Council’s cycling ambitions go up a gear!
To mark World Car Free Day, Gloucestershire County Council launched its new campaign Travel by-cycle around Gloucestershire on Friday 20 September at Tewkesbury School.
The sunshine and Newtown cycle track provided a perfect backdrop to launch the council’s new campaign promoting cycling and its plans for improving Gloucestershire’s cycle network.
County councillors Vernon Smith, Patrick Molyneux, Richard Boyles and the council’s lead commissioner for communities and infrastructure, Philip Williams, joined students from Tewkesbury School and tried out e-bikes, provided by eCycle UK (Stroud).
They cycled e-bikes along Newtown cycle track, in Tewkesbury which is one of the busiest cycle routes in the county, with around 550 cyclists using it every day. It is a traffic free route and is particularly well used by students who walk and cycle to Tewkesbury School.
The council has produced a booklet providing information on its investment in Gloucestershire’s cycle network, along with its future ambitions and investment plans.
The council is developing a £9 million package of improvements to make cycling easier across Gloucestershire, including:
- £1.3million upgrade to the canal towpath linking Hardwicke to Gloucester city centre
- £1million cycle improvements (funded by Gfirst LEP) connecting Aylburton, Lydney town centre, Lydney station, Dean Academy and residential areas
- £3.6million route between Cheltenham and Gloucester which is due to be built in 2020 (working in partnership with Highways England)
- £3million cycle scheme between Bishop’s Cleeve and Cheltenham
The council will also be investing £30,000 to develop a digital map of the existing cycle network, with information on the extent and condition of our on-road cycle lanes, off-road dedicated cycle routes and shared routes.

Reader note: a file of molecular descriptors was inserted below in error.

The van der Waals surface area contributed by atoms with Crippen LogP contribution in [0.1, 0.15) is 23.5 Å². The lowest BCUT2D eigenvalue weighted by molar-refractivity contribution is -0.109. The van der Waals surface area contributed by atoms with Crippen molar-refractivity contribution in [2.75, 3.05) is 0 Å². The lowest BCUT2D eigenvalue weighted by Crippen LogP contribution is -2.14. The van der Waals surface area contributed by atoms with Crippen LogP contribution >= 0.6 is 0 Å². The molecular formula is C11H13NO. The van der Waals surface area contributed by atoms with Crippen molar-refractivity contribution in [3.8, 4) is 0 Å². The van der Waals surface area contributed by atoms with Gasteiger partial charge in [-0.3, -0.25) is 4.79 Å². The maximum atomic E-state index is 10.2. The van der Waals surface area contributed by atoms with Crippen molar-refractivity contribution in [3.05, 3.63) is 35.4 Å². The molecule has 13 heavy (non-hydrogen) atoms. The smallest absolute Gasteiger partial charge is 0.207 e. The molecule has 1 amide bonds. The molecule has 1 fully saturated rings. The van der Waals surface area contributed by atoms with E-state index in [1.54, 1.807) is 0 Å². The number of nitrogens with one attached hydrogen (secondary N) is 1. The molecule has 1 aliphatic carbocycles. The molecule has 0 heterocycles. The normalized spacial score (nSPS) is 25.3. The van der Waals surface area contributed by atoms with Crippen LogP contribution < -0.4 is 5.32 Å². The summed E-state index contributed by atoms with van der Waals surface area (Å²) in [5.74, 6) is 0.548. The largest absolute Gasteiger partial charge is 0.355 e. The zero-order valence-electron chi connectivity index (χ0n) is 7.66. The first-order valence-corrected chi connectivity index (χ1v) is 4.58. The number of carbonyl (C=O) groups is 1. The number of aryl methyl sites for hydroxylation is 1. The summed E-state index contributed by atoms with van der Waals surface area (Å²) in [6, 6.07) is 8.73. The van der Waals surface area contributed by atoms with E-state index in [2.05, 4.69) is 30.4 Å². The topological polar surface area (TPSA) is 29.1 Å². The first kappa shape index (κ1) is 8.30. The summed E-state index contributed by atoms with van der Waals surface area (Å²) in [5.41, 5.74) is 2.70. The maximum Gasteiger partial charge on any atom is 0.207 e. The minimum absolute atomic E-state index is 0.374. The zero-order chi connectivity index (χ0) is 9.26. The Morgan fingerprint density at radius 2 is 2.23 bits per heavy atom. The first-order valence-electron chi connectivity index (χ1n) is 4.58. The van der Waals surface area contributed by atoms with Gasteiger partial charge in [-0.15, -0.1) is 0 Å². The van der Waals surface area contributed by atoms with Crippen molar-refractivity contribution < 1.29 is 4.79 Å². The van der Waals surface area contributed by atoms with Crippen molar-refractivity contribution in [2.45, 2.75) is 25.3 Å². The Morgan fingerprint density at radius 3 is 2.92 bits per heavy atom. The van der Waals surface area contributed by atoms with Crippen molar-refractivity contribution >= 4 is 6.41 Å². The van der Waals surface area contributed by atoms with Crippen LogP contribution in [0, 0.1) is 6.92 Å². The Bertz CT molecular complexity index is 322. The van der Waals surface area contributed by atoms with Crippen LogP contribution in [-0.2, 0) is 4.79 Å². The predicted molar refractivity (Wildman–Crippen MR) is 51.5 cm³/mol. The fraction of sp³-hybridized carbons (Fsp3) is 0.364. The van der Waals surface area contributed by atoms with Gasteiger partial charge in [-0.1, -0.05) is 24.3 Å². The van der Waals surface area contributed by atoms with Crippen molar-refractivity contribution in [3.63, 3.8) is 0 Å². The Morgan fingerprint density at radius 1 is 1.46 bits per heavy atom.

Cllr Vernon Smith, cabinet member for highways and local councillor for Tewkesbury East, said: “Making more trips by-cycle will help us all to reduce transport emissions that contribute to climate change. Cycling helps to reduce congestion, improve local air quality and is good for our personal health and wellbeing.
“Our ambition is ‘to make cycling and walking the natural choices for shorter journeys. We want to develop a high quality cycle network across Gloucestershire which connects our communities and encourages confidence in cycling for leisure, work, school and health.”
Philip Williams, lead commissioner for communities and infrastructure said: “We have nearly 300 miles of dedicated cycle routes in Gloucestershire and 4.5% of trips to work are by-cycle, which is over twice the national average. However, we aspire to do better than this: our vision is for people to be able to travel by-cycle off road where possible between the urban areas of Tewkesbury, Cheltenham, Gloucester and Stroud; and in due course the Cotswolds and Forest.”
Download our new Travel by-cycle around Gloucestershire booklet.